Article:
out with the old
Kazakhstan’s President Nursultan Nazarbayev has spearheaded Astana’s growth, pouring in an
estimated US$15 billion to create a futuristic city filled with novel projects.
Astana’s old Soviet-era buildings are gradually being replaced with massive marble sculptures,
gigantic glass pyramids and other innovative structures like the Khan Shatyr Entertainment Center,
already dubbed the “biggest tent in the world.”
As their new capital emerges from the steppes, “many ordinary Kazakhs are very proud of what is
now looking like a very modern capital,” says Saule Mukhametrakhimova, Central Asia program manager and online editor at Institute for War & Peace Reporting, London, England. “Even the Western
diplomatic missions, who were originally worried about the lack of infrastructure and harsh climate,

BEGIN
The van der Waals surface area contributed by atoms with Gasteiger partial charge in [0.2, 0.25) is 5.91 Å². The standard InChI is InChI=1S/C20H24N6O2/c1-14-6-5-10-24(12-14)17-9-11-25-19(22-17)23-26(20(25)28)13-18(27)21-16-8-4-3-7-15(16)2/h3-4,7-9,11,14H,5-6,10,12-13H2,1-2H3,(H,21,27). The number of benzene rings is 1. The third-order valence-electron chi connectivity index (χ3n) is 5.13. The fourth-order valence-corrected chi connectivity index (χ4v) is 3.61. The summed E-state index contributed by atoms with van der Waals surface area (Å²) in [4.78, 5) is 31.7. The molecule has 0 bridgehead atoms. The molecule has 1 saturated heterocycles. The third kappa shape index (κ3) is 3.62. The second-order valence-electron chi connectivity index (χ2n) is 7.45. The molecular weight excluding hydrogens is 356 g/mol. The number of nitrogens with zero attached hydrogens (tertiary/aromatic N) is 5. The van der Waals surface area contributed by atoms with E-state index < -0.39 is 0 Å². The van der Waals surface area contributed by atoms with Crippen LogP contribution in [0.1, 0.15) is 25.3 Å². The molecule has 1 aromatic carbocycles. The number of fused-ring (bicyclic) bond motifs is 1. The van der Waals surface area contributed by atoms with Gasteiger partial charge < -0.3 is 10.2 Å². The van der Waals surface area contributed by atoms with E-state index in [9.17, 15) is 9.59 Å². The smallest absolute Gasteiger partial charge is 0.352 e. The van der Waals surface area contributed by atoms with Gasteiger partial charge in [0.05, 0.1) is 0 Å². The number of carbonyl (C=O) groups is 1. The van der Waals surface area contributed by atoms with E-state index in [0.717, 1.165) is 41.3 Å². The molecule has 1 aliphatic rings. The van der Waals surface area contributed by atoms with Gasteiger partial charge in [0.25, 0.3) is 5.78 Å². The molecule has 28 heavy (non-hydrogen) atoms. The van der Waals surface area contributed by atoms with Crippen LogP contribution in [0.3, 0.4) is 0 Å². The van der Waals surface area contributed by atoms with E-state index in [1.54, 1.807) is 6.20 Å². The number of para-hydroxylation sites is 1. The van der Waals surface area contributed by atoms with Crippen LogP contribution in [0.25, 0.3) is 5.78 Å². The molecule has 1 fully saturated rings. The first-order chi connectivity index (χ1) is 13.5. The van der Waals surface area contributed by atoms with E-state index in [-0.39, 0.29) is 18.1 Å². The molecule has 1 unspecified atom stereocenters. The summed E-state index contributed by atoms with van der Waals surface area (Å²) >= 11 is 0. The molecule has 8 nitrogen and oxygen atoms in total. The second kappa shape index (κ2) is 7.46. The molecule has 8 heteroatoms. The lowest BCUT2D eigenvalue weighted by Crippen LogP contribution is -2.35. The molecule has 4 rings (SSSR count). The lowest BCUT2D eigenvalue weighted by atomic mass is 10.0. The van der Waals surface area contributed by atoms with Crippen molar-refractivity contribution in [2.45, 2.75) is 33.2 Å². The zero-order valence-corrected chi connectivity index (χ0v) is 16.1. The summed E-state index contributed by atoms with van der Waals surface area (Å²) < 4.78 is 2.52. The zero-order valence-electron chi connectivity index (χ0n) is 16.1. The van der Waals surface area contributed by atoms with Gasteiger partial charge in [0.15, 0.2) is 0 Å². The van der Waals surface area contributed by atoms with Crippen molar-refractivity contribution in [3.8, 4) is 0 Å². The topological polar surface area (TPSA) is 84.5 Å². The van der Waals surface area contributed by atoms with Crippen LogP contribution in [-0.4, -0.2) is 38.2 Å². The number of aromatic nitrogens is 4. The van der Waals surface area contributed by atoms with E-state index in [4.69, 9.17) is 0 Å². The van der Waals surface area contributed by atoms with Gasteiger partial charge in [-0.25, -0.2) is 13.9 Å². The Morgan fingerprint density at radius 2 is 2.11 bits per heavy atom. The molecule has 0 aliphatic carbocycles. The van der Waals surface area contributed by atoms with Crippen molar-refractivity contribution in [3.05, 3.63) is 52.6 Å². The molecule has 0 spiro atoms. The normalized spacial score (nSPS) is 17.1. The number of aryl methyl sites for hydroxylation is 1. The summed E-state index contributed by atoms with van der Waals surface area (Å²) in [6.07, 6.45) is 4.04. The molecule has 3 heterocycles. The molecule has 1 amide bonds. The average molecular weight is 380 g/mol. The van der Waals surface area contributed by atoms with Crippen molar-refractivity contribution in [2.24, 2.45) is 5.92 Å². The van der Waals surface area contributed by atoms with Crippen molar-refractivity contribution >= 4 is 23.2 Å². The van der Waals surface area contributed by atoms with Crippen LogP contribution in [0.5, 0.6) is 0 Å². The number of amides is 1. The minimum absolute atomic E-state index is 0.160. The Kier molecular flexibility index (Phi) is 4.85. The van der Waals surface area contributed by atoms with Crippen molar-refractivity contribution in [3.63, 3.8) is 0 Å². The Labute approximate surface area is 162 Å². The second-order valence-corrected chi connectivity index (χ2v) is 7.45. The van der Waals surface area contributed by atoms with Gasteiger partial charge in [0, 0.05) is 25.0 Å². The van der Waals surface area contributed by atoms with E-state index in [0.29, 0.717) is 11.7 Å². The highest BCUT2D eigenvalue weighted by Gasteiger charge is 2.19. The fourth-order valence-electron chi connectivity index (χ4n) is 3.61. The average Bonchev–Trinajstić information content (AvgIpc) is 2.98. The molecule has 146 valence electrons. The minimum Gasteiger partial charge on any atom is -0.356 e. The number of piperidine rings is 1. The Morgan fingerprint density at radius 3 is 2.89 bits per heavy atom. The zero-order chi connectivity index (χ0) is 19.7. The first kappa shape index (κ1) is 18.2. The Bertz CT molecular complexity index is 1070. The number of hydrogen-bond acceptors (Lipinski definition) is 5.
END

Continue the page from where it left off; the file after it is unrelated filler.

have now moved there.”
it’s a small world
Much like Astana itself, the Khan Shatyr Entertainment Center is a global affair. Renowned
British architect Lord Norman Foster of London-based Foster + Partners developed the
design for the conical structure. And Sembol, a Turkish design, construction and project
management firm, is responsible for the actual building process.
inside the tent
Bent as if under the force of strong winds, the tent-like structure is supported by a 150-
meter (492-foot) -high tripod with a 60-meter (197-foot) -high vertical back leg and two
70-meter (230-foot) splayed front legs.
“The ‘tent’ concept was a response to the inhospitable climate of Astana. Temperatures
can fall as low as - 35 degrees Celsius (- 31 degrees Fahrenheit) in winter and reach
35 degrees Celsius (95 degrees Fahrenheit) in summer,” says Filo Russo, a Foster +
Partners partner closely involved with the project. “The tented form has great resonance
in Kazakh history as a traditional nomadic building form.”